Discoverability sometimes also referred to as “learnability” is the ease at which users can find new features or functions with an app and learn to use the things that they find. While this has always been an important part of user experience design – it becomes even more important in the mobile design environment where limitations on screen real estate make discoverability a more significant challenge.
The easier your mobile application is to learn to use and the easier it is for your users to find the functionality to learn it – the more useful that application is likely to be to the user. The user experience is also likely to greater.
Discoverability and Learnability
Discoverability refers to the ease with which users can discover features within an application. Learnability refers to how easy it is for the user to learn to use the application and its features. Whilst not identical concepts they are closely related enough that you can treat them together in your designs.
A Little about Learnability
There are several factors that affect the implementation of learnability in apps:
Learnability must be easier the less important an app is in a user’s daily life. People will put more effort into learning when they use something regularly than they will if something will only be used once a month or once a year.
Learnability is easier the more frequently an app is used – familiarity with an interface, conversely to the point above, makes it easier to use.
Learnability might want to be delivered in proportion to cost. If someone spends $100 on an app – they’re more likely to spend more time learning to use it than they will with a $1 app.
Learnability can be affected by competing offerings – the more complex your competitor’s products are the more likely those users will tolerate complex learning curves in your products.
Learnability, to some extent, must reflect complexity. If your app only has 2 functions it really should be very easy to learn to use and execute those functions; it is clearly going to be harder to pick up 200 functions in the same time.
It is also worth noting that evidence suggests that steeper learning curves may, in direct opposition to standard UX experience practice, create more loyal users with greater capacity. (In those who persist with the application rather than giving up on it).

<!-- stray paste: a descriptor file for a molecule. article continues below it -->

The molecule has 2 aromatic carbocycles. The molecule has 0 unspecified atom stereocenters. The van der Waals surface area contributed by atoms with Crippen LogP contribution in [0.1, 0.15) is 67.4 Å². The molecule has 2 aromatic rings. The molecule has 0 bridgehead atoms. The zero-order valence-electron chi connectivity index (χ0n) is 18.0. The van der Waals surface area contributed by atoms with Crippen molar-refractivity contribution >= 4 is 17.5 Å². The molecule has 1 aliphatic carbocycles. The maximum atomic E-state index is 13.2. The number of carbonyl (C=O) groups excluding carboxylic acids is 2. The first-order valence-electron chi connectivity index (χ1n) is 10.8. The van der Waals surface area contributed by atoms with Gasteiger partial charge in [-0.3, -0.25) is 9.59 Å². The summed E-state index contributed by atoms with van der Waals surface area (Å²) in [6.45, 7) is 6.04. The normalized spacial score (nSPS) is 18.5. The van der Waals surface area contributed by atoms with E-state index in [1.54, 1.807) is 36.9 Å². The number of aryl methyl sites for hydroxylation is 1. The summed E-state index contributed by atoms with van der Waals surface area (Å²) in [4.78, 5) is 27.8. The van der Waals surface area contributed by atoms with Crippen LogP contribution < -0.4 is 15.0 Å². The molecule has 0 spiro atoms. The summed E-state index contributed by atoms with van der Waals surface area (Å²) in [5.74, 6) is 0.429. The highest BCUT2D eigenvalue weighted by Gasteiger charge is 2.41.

Areas of UI that Help with Discoverability and Learnability
When making applications (and especially mobile applications) discoverable and learnable you’ll want to focus on UI to facilitate that and in particular:
Action Bars – these provide the opportunity for the user to “bank” their most commonly taken actions. This is in contrast to the navigation bar more traditionally used in web applications. They remove the clutter from the screen and focus on what a user is most likely to want to do in any given circumstance.
Social logins – it’s a good idea to first consider whether users will want to link their social profiles to your app. However, if they are going to be OK with that – logging in with a social network can save time, save account creation and still provide you with useful data for your app design team.
Big Buttons – the bigger the button, the clearer it should be that the user needs to take an action. Think Badoo and its’ tick/cross approach to dating, for example. Of course, big buttons are best in apps that are going to offer a limited number of options to a user at any point in time. Otherwise they’re likely to become very annoying and require a ton of scrolling to handle properly.
Notifications – when something changes for the user, let them know. Notifications don’t have to be dramatic and highly intrusive either. The simple digit count on message apps so that users are aware there are new messages available to them, for example, is a great way to update someone without intruding into their day.
Discoverable controls – mobiles offer a whole new set of interactions with a device. Touch-sensitive screens, accelerometers, GPS readings, swipe controls, gesture controls, image controls, etc. it can be incredibly useful to make these controls make themselves known as users experiment with their devices.
The good news is, of course, that many of these discoverable approaches are already available as UI patterns. You don’t always have to reinvent the wheel in order to assist your users via UI design.
Testing for Learnability and Discoverability
It can be hard to test for both of these concepts prior to implementing a design. They are a consequence of usage and as such even prototyping may not lead you to the answers that you seek when it comes to these concepts.
It may be best to agree that you need to iterate a product from an alpha or beta version to a launch version to test learnability and discoverability. They should also be revisited at a later date once your user base has become more familiar with the product and you can gain a better understanding of how these concepts played out in “real life”.
The Take Away
Discoverability and learnability are not quite the same thing – however, they both complement each other. The need for users to be able to discover functionality becomes critical on a mobile interface where limited screen real estate requires different approaches compared to the desktop. Learnability, as we have seen, should reflect the user’s needs and investment in the application – the more it is used and the more it costs – the more likely the user is to tolerate a steeper learning curve.
See some great examples of discoverable controls in UI Design patterns here.
UX Booth looks at learnability with an example drawn on Google Maps here.
Hero Image: © ScotXW, CC BY-SA 3.0